They’re not even sure they will call it “regenerative” on the label. Asoudegan knows they won’t sell it on the label as the science and she says the consumer awakening depends on some level of social-media-driven peer-to-peer education to gain strength along the way. “All we really need to do is identify who are these people who are out there writing about this stuff, writing about food, writing about flavor, writing about the environment, and bring them in and let them sample it; and then give them the information they need to pass it on,” Asoudegan says.
In the end, marketing may be a secondary question. She says the success of Applegate’s regenerative efforts will be measured in outcomes and not process. Soil tests and other empirical measurements will ultimately define success.
Another outcome, profit, is also important, but Hendricks and Asoudegan say Applegate will be able to prove regenerative possible at big CPG scale and that’s a component of leadership every bit as important as convincing consumers of the value of regeneratively produced food. As Hendricks and Asoudegan describe it, Applegate is “tethered” to Hormel. The smaller company can tug its larger partner along the path.
And others could be pulled into the wake of that.
The first year on the “journey” Applegate has embarked on, Asoudegan says, “has revealed new ways of doing business, new levels of collaboration, and certainly new levels of transparency with our partners.”
Driving back from Applegate’s New Jersey offices into the tree-lined twists and turns of rural Pennsylvania, we settle into the contrasts. Dunphy’s philosophy-modeled farm seems like an ideal, a hamlet sheltered by the hills and the depth of Dunphy’s passion. It’s easy for detractors to question whether Applegate has compromised on anything since it was acquired but it feels impossible to question the certainty of Hendricks and Asoudegan that the regenerative ethic can be realized in a company with so many components and so many resources.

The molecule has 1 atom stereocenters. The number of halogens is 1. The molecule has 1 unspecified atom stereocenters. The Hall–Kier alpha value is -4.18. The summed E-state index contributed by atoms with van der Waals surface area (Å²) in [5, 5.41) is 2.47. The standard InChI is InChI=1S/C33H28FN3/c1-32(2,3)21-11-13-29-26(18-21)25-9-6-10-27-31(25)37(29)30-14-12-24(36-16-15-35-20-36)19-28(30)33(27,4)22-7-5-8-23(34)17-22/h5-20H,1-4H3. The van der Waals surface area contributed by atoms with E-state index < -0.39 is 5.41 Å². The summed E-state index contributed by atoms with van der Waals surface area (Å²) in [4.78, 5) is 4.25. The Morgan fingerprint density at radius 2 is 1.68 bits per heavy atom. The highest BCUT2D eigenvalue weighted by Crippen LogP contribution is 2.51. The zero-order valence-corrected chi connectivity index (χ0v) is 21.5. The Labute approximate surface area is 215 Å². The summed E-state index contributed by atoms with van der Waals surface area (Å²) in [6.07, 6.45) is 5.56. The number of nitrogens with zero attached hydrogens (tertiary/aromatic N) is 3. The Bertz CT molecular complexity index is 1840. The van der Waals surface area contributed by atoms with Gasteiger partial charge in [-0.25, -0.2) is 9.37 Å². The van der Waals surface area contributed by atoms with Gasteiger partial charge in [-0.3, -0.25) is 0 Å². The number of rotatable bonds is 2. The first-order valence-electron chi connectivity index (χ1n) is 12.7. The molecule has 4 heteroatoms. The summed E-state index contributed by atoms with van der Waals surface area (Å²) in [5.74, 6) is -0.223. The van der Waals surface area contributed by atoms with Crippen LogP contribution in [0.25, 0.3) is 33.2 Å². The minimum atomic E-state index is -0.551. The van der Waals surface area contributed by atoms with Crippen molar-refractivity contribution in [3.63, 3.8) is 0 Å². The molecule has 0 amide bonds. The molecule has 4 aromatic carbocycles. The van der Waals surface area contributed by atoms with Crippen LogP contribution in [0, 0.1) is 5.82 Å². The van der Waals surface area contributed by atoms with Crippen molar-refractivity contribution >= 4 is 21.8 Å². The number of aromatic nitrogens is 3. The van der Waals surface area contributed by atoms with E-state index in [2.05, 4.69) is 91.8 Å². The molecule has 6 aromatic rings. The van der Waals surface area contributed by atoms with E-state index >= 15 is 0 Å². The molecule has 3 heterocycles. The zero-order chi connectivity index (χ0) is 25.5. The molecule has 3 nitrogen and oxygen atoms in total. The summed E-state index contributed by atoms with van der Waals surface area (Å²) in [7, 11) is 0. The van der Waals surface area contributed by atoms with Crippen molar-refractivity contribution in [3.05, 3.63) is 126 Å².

One place to see the contrast is on the shelves of Kimberton Whole Foods where Dunphy’s yogurt and Applegate’s bacon inhabit shelves on adjoining refrigerated cases.
Terry Brett has run Kimberton Whole Foods, an independent grocer not affiliated with Whole Foods Market, for more than 30 years. He is not “a fan of words” when they gain buzz status and is not sure he needs to add the “regenerative” vocabulary to a model of conduct and standards that has made restoring the land a priority since the first sale was rung up in 1986. His store helps fund the Pennsylvania Association for Sustainable Agriculture and he uses that platform to educate customers about the importance of healthy soils.
We talk to him and his son Ezra in a conference room of mismatched chairs upstairs from the store in Kimberton, one of six that continue to thrive in the face of competition from chains like Wegman’s and that other Whole Foods.
People don’t come to the Bretts' stores for buzzwords, they explain. They come because they trust the Bretts and that loyal patronage allows them to stock the products of local farms. Ezra Brett can walk the aisles and point to organic eggs, raw milk and craft kombuchas and talk about the people who produce them, their names, their children, their stories.
In 30 minutes of conversation, we realize that what they are doing is regenerative too. Dunphy is nurturing the soil web on his farm. Applegate promises to replicate those results far and wide. But the Bretts are supporting small brands that support small farms and make regenerative farming possible in more places. This could be the principal role of the retailer in the regenerative movement, not so much explaining the science and principles of regenerative agriculture to consumers, the marketing piece, but instead helping the smaller brands to get to a financially feasible scale. He’s reached out to other store owners in the Independent Natural Food Retailer’s Association to propose a collective and coordinated action to do that.
Small brands that support small farms are like the microorganisms in the soil. When retailers support them, they are part of the regenerative cycle.
That bigger companies like Applegate, Epic Provisions, Patagonia and Dr. Bronner’s are taking up the cause of regenerative agriculture provides a pivotal proving ground for companies of similar scale. The proving ground for smaller brands, ones perhaps produced and processed on a single farm, is on the shelves of store owners like the Bretts, and the father and son are uneasy about how larger brands fit into the regenerative equation they’d like to see realized.
If Dunphy’s yogurt supports the farm and the farm is the end product, Brett’s store supports the brands that support the families and the farms. And the end product is the community.
“That’s what regenerative is,” Terry Brett says. “Putting in more than you take out.”
This series is underwritten by